Artist's concept of Voyager 1 and Voyager 2 at the edge of the solar system.
The iconic Voyager 2 spacecraft celebrated its 35th birthday Monday (Aug. 20) in a milestone for NASA's longest-running mission ever.
Voyager 2 was launched in 1977 just 16 days before its twin, Voyager 1. The probes were tasked chiefly with studying Saturn, Jupiter and the gas giants' moons, but have continued on through the solar system and are now about to cross into interstellar space. Voyager 1 is due to cross first, becoming the first manmade object to travel beyond our solar system, and Voyager 2 is not far behind.
"Even 35 years on, our rugged Voyager spacecraft are poised to make new discoveries as we eagerly await the signs that we've entered interstellar space," Ed Stone, Voyager project scientist at the California Institute of Technology in Pasadena, said in an Aug. 20 statement from NASA. "Voyager results turned Jupiter and Saturn into full, tumultuous worlds, their moons from faint dots into distinctive places, and gave us our first glimpses of Uranus and Neptune up-close. We can't wait for Voyager to turn our models of the space beyond our sun into the first observations from interstellar space." [Voyager 2 Still Trekkin' at 35]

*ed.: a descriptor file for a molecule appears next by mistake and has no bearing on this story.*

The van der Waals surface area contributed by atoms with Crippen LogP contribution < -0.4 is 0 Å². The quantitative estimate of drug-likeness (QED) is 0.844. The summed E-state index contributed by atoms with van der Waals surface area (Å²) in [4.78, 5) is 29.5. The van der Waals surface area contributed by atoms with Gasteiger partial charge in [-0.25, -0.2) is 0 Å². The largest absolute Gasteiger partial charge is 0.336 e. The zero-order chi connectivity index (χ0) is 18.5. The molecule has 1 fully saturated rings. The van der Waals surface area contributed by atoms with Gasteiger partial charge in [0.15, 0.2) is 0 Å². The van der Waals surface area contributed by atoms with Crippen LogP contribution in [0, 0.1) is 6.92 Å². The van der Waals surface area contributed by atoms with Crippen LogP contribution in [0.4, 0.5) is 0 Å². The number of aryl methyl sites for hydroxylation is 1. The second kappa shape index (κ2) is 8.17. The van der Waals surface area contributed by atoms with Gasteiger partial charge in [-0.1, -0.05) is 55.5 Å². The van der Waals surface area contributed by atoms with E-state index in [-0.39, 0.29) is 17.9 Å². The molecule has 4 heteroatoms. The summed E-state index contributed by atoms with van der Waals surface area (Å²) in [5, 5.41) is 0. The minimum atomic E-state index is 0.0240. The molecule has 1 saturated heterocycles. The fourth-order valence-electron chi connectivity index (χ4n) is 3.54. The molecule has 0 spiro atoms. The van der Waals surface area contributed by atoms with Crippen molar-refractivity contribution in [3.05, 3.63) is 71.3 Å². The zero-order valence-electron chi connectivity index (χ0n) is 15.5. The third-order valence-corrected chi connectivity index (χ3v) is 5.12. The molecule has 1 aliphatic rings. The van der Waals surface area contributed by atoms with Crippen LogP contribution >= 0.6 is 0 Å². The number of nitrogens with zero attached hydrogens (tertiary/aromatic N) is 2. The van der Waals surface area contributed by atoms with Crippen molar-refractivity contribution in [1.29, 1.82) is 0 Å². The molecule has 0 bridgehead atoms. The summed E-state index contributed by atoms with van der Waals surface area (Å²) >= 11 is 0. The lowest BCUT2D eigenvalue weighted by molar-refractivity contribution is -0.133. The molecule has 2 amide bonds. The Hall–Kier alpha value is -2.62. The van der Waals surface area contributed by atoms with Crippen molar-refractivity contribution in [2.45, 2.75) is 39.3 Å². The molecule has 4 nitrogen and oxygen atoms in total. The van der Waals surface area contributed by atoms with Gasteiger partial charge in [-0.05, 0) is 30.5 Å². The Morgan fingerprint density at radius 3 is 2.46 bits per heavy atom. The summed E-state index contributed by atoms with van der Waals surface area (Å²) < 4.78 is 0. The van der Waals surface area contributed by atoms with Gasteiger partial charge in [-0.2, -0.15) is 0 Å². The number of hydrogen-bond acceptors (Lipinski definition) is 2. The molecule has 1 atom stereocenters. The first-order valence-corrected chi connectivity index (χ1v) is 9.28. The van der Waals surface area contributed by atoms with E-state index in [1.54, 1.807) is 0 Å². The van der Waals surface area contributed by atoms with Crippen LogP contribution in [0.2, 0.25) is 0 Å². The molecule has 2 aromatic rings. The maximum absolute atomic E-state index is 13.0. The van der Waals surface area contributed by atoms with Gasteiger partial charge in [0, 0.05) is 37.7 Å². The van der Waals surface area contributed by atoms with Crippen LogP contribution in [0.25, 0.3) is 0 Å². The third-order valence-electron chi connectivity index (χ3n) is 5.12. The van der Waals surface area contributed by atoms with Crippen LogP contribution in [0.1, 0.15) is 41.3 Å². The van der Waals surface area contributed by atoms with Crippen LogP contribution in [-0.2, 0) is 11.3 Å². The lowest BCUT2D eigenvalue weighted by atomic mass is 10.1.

Voyager 2 is currently about 9 billion miles (15 billion kilometers) away from the sun, NASA officials said. For the past five years it has been sending back information about the outer layer of the heliosphere, the bubble of charged particles the sun blows around itself. No one really knows how long it will take to get to interstellar space, but NASA officials said the Voyager twins will have enough power to keep communicating with Earth until 2020, possibly 2025. [Photos From NASA's Voyager Probes]
"We continue to listen to Voyager 1 and 2 nearly every day," Suzanne Dodd, Voyager project manager at NASA’s Jet Propulsion Laboratory in Pasadena, Calif., said in NASA's statement. "The two spacecraft are in great shape for having flown through Jupiter’s dangerous radiation environment and having to endure the chill of being so far away from our Sun."
In case the spacecraft encounter any life beyond our solar system, they are each carrying a golden record with a collection of sights and sounds from Earth, including 117 images and greetings in 54 languages, with a variety of natural and human-made sounds like storms, volcanoes, rocket launches, airplanes and animals. The collection was chosen by a committee chaired by the late Cornell University astronomer Carl Sagan.